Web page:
Epidemic Dampens Excitement of Lunar New Year

The largest nation in the world is on lockdown. Normally bustling streets are empty, and transport is at a standstill. At a time when China would normally be jubilantly celebrating the arrival of the new year, tragedy has struck. Joy and excitement have been replaced with frustration and fear. The cause: coronavirus. This virus is believed to have originated in a food market in Wuhan in Hubei province of China. While the exact cause has yet to be confirmed, according to a report from BBC, World Health Organization (WHO) officials think it likely originated from live animals that were being illegally sold there. 


What is coronavirus?

According to the Center for Disease Control (CDC), coronavirus, thought to have originated from animals, is characterized initially by a runny nose, headache, congestion, fever, cough or sore throat. While these are all symptoms similar to many other ailments that are common this time of year, coronavirus is said to decrease the immune system’s ability to fight off other illnesses, leading to other, more serious ailments, such as pneumonia and bronchitis. While these are all illnesses that are capable of being treated with modern medicine, this does not remove the dangerous nature of the outbreak.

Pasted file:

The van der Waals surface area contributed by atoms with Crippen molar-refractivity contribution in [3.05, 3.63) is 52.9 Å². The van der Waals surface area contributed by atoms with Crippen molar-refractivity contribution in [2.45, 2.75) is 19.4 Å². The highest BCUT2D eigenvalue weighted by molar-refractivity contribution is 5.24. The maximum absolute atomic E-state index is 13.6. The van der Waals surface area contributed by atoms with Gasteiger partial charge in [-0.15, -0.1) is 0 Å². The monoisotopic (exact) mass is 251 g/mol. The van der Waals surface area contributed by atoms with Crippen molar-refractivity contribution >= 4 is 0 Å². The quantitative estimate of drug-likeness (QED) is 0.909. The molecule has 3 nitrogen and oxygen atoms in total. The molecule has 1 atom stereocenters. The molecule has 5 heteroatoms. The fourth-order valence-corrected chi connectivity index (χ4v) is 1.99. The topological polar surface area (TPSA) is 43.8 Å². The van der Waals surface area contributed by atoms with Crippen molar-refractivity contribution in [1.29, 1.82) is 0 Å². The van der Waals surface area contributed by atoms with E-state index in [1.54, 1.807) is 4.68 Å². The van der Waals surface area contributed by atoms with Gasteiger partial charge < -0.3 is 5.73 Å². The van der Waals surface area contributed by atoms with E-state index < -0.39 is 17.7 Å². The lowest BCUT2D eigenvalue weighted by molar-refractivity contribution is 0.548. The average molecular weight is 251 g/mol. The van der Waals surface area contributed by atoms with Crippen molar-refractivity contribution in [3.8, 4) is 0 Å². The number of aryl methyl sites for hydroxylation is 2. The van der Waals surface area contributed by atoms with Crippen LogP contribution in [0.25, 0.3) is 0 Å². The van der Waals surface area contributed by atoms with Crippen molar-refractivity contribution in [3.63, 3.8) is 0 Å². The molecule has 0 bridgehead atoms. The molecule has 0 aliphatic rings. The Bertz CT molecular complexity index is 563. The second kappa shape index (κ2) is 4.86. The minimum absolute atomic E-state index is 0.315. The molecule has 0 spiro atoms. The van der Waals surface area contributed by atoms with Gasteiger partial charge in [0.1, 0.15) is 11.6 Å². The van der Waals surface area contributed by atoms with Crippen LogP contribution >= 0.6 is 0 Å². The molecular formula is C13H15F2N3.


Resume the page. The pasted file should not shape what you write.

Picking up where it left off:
Many reports from CNN, BBC and the New York Times are comparing this outbreak with that of Middle East respiratory syndrome (MERS), which caused an outbreak earlier this decade and resulted in the death of a reported 858 people (WHO). Another comparison has been with the severe acute respiratory syndrome (SARS) outbreak of 2003, which affected more than 8,000 people (WHO). There was no reported death toll. 

All of these outbreaks have similar symptoms as previously discussed. They are linked together largely due to the scale of the people affected and the global spread of the illness. 


How many people has it affected?

CNN reports that there are currently over 800 confirmed cases of coronavirus with at least 25 deaths resulting from it. However, the problem lies not simply within Wuhan, but across China and cases of the virus are now being reported across Asia and across the ocean in the United States. Several countries including Mexico and Canada are investigating possible cases.


How did it spread?

BBC explains that Wuhan, the origin city of coronavirus, was the perfect location for the virus to spread for two reasons. The first is that Wuhan is located on the Yangtze river, making it a critical port for the transportation of goods, food and people. The Yangtze connects Wuhan with other large Chinese cities, including the metropolis of Shanghai. With so many people and products moving from Wuhan to other parts of China, it was relatively simple for the virus to be spread from city to city, infecting increasingly more people. The other reason is that Wuhan is the center of the network of high speed passenger trains that move throughout China. With all routes having to pass through Wuhan, it was easy for the millions of people who use the trains to be exposed to the virus and then to carry it with them as they travel.


What is being done to stop the spread?